2) NT can diffuse out of the synapse and be metabolized at an extra-neuronal site (via MAO and COMT)

6

Describe alpha-1 adrenergic receptor (alpha-1 AR) signaling.

PLC=> IP3 and DAG => activate PK(C)

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7

Describe β and α-2 AR signaling.

Adenyl cyclase => increase cAMP => R2C2 protein kinase => 2 C => enzymes => biological effect => activation => inhibit NE release

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8

Describe the general function of adrenergic receptors.

α1-AR⇒contraction and constriction blood vessels

α2-AR⇒↓NErelease

    - constrict blood vessels, relax GI smooth muscle

β1-AR⇒↑HR and contractility

   - Increase HR rate, force, AV node, conduction velocity

β2-AR ⇒ relax SM of airways, blood vessels,  and uterus

9

What is phenylphrine (Neosynephrine)?


-Synthetic alpha-receptor agonist, α1 > > α2
-Actions: vasoconstriction and venoconstriction by stimulating contraction of vascular smooth muscle cells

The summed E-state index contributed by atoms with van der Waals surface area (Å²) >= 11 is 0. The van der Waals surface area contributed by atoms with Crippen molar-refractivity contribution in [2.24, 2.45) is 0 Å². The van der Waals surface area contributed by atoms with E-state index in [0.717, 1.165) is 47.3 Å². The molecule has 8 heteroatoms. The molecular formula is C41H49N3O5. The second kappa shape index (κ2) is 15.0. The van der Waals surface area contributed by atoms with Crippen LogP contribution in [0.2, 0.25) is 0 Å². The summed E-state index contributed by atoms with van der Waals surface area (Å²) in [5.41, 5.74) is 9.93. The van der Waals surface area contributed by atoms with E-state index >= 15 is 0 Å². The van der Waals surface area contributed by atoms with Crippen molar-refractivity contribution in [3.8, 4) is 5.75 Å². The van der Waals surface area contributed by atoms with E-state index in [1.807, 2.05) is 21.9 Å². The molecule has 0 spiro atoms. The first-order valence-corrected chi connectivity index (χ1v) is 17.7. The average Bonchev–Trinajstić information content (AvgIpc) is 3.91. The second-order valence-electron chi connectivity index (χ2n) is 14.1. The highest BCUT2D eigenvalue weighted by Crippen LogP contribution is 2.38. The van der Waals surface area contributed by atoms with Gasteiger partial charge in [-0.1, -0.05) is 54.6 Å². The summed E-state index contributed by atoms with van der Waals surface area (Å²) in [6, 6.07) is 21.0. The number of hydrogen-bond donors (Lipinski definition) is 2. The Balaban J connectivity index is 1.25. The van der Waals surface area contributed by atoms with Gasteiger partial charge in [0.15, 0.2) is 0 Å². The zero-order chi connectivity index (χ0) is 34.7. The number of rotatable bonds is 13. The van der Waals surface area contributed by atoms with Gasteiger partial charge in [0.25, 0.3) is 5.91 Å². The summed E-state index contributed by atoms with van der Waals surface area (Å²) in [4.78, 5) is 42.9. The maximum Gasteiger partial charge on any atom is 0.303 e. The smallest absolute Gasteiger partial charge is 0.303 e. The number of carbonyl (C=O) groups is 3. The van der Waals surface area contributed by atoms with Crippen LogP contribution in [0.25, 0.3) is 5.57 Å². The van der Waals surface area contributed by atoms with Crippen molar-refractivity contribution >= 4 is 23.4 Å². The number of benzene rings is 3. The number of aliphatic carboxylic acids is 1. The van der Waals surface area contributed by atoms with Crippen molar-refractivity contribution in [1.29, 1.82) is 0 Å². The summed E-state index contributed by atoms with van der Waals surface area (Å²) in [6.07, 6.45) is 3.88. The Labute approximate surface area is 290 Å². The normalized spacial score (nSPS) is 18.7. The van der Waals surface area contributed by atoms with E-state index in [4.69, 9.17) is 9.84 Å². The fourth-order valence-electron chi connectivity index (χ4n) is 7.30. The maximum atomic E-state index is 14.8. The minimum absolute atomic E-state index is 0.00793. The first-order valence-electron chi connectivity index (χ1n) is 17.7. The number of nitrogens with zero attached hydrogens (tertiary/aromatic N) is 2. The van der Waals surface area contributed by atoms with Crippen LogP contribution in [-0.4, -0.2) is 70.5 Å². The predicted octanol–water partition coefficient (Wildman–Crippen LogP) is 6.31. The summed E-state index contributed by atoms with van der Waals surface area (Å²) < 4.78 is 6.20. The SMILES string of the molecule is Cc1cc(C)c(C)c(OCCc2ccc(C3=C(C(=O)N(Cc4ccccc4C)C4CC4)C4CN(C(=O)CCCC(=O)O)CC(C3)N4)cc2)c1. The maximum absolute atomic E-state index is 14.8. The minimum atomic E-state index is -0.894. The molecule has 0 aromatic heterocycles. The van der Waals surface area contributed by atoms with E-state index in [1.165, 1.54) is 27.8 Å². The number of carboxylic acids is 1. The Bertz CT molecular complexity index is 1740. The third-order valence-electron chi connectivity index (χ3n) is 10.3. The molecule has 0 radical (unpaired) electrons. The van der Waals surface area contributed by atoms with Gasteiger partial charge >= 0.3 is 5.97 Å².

- Indications: nasal decongestant, mydriatic (dilate pupil for eye exam), increase BP in vasodilated state
- Other facts: less potent vasoconstrictor than NE, not inactivated by COMT, topical (eye, nose), intravenous infusion (increase BP)
 

10

What is clonidine (Catapres)?


-Synthetic and selective α2 receptor agonist
-Actions: Stimulate α2 receptors in brainstem, cause down-regulation of sympathetic nervous system
- Indications: treat HTN, treat or prevent migraine
-Other facts: may be given orally or patch, causes sedation and dry mouth, if given intravenously or OD can cause an increase in BP
 

11

What is isoproterenol (Isuprel)?


-Synthetic β1 and β2 receptor agonist
-Actions: Potent agonist at both beta receptors
Indications: Increase cardiac contractility, Increase HR, Increase cardiac conduction
Other facts: Given intravenously, no longer used as much in CCU, causes vasodilatation and tachyarrhythmias